I don’t remember when I started reading romance novels, only that Harlequin Romances were—I think—40 cents apiece. I say “I think” because I read used ones whenever I could get them and that may have been their price. They were easy to read, exciting travelogues, and no one believed them.
No one believed them because, good grief, the heroines were children and the heroes were pedophiles. There were no degrees of personal sexuality for women—they were either virgins or they were promiscuous, with no middle ground. The men, however, were free to sleep with anyone with a vagina. No one was gay, no one was average looking, no one except the Cinderella nurses in Betty Neels’ books lived paycheck to paycheck.
Slip forward 50 years. (This is actually very easy to do. I’ve done it, and I swear it happens so fast you don’t know what hit you.)
Most everything has changed. There are more sub-genres than someone who only reads contemporary or historical can keep up with. The trends alone can lead to crossed eyes and intelligent remarks like, “Huh?” Virgins are things of the past—I suppose they really are; I don’t know—and romantic fiction now recognizes that some people are gay and un-wealthy. Not all that many people are average looking yet, but I have hope.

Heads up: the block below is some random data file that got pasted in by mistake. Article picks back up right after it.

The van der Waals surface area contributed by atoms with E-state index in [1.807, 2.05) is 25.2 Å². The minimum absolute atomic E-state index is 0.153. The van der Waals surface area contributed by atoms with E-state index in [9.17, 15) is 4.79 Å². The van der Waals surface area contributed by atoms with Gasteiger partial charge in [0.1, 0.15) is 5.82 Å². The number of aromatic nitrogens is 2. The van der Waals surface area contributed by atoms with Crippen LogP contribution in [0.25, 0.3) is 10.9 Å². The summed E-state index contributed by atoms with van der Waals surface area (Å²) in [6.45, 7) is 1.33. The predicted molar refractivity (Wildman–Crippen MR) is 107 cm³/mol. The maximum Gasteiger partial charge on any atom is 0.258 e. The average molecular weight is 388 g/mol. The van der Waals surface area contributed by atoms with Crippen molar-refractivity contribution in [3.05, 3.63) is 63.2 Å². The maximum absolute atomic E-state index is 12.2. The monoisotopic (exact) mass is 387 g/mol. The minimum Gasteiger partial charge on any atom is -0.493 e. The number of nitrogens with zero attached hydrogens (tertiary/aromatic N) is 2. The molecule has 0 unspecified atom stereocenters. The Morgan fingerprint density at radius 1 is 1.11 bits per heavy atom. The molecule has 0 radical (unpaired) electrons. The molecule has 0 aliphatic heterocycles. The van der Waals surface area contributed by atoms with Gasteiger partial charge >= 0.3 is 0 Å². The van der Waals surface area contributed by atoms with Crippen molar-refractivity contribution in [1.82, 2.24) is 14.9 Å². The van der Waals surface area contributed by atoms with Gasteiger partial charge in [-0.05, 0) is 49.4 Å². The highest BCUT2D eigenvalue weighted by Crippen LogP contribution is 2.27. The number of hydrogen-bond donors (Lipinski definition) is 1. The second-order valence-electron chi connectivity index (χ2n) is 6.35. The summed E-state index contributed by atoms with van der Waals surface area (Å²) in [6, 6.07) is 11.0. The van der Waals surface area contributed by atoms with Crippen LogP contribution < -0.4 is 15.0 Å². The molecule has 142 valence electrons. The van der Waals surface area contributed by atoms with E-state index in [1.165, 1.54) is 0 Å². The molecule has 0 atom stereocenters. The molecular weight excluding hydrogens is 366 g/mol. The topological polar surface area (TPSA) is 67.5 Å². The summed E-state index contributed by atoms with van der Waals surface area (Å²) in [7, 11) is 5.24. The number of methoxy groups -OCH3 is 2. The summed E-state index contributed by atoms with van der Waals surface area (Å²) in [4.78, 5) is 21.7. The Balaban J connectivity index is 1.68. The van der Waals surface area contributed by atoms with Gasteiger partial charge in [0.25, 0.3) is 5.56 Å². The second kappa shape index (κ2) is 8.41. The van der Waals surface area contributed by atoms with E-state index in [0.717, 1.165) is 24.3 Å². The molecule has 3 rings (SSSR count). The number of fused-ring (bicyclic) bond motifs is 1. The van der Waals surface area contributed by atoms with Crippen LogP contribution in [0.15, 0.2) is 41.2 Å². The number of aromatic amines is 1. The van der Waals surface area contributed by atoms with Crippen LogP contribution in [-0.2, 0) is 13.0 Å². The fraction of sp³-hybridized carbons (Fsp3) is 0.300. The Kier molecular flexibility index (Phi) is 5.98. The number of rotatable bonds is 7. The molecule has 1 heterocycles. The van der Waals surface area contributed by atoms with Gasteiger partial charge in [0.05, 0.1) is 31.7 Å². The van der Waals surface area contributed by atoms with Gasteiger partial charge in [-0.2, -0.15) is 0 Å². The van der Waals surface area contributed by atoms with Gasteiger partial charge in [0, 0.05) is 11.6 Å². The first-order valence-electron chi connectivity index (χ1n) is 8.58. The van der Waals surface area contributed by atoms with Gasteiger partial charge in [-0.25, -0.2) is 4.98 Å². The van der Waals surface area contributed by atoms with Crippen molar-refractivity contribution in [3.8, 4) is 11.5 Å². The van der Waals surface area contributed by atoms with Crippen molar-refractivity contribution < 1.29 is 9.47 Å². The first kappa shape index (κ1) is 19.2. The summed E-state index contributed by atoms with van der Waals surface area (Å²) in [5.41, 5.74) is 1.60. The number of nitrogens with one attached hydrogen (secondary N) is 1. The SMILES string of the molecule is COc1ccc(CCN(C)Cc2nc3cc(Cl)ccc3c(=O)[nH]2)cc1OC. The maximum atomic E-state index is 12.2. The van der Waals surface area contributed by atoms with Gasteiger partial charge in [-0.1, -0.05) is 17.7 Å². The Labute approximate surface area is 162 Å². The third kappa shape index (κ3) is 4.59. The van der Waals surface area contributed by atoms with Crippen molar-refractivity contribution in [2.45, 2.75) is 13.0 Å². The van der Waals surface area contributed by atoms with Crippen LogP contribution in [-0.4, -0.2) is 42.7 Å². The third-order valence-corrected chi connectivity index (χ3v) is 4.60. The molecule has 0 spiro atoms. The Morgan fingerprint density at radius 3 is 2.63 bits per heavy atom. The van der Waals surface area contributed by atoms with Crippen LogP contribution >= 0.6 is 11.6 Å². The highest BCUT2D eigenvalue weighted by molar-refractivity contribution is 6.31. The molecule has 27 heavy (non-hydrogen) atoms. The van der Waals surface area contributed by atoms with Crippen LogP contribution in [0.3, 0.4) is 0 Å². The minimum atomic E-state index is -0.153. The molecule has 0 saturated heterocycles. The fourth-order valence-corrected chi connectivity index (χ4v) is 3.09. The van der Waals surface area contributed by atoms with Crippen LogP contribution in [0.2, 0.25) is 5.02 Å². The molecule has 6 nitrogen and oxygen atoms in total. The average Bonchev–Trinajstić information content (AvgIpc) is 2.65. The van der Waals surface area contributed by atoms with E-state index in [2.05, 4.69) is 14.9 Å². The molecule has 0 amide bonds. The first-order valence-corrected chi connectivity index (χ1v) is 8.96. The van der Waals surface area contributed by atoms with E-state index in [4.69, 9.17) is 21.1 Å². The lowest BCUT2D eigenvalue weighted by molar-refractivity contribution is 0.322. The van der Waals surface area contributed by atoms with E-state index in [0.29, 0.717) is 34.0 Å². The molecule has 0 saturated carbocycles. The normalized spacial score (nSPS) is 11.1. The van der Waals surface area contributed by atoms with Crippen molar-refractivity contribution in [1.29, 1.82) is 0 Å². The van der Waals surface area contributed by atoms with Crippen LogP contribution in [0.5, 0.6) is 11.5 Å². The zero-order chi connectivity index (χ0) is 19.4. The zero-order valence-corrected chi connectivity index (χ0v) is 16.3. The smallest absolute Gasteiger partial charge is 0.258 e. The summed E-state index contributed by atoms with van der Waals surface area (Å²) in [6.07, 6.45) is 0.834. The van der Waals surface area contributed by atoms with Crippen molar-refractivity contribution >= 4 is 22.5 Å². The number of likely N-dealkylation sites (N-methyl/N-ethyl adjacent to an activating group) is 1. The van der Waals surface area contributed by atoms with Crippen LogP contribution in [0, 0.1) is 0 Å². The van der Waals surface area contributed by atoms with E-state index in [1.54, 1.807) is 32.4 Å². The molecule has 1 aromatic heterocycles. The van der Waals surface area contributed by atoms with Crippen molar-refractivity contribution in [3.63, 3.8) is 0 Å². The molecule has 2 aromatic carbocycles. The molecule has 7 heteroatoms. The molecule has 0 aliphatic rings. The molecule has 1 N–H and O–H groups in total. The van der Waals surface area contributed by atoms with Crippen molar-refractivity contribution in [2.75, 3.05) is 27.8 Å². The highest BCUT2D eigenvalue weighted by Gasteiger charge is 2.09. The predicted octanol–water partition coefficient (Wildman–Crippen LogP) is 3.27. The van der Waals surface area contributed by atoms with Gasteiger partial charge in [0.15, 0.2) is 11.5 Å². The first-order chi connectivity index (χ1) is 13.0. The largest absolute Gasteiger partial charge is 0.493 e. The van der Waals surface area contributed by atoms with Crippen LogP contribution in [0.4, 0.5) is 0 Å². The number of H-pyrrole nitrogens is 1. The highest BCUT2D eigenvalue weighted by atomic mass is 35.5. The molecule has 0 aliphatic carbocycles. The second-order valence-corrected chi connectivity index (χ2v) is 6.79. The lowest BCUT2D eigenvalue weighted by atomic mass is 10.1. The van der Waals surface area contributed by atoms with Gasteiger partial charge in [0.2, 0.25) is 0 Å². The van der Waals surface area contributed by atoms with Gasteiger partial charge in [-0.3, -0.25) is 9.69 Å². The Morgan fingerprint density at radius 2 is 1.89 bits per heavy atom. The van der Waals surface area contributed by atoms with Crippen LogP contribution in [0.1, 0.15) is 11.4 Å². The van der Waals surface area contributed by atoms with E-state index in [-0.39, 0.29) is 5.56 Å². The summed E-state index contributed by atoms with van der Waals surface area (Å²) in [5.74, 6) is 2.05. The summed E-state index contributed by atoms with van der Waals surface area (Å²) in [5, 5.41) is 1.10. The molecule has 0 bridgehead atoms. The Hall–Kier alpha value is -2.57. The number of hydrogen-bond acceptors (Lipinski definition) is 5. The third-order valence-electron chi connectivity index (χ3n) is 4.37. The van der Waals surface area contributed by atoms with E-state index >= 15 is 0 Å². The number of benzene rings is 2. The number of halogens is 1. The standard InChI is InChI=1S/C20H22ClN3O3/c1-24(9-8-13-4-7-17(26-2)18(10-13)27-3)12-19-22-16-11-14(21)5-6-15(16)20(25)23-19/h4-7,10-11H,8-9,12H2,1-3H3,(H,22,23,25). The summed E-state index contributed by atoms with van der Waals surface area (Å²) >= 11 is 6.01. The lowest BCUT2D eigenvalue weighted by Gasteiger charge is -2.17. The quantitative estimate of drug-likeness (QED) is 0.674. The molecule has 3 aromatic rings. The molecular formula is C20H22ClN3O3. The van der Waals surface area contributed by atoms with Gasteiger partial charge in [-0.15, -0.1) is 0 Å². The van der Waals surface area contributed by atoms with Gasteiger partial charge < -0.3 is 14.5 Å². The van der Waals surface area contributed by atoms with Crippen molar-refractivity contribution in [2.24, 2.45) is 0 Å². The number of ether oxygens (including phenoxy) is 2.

However, scarcely anyone is over 50. And I am amazed that when they are, they are more likely to be a caricature than someone I can identify with.
I know this is not a new complaint—I’ve made it myself way too many times. I also realize some writers—take a bow, Nan Reinhardt!—recognize that you don’t lose your sexuality when gravity becomes your enemy. Others—stand up, Muriel Jensen!—notice that protagonists’ older relatives are still productive, smart, and funny. I still re-read Muriel’s Trust A Hero 24 years after its release not because I love its hero and heroine (though I do), but because the heroine’s mother-in-law and the man she loves have been charming me for that 24 years I just mentioned.
What about you? Who writes your favorite…er…old people? Who makes them funny and believable and smart? Because, you know, that’s how most of us are.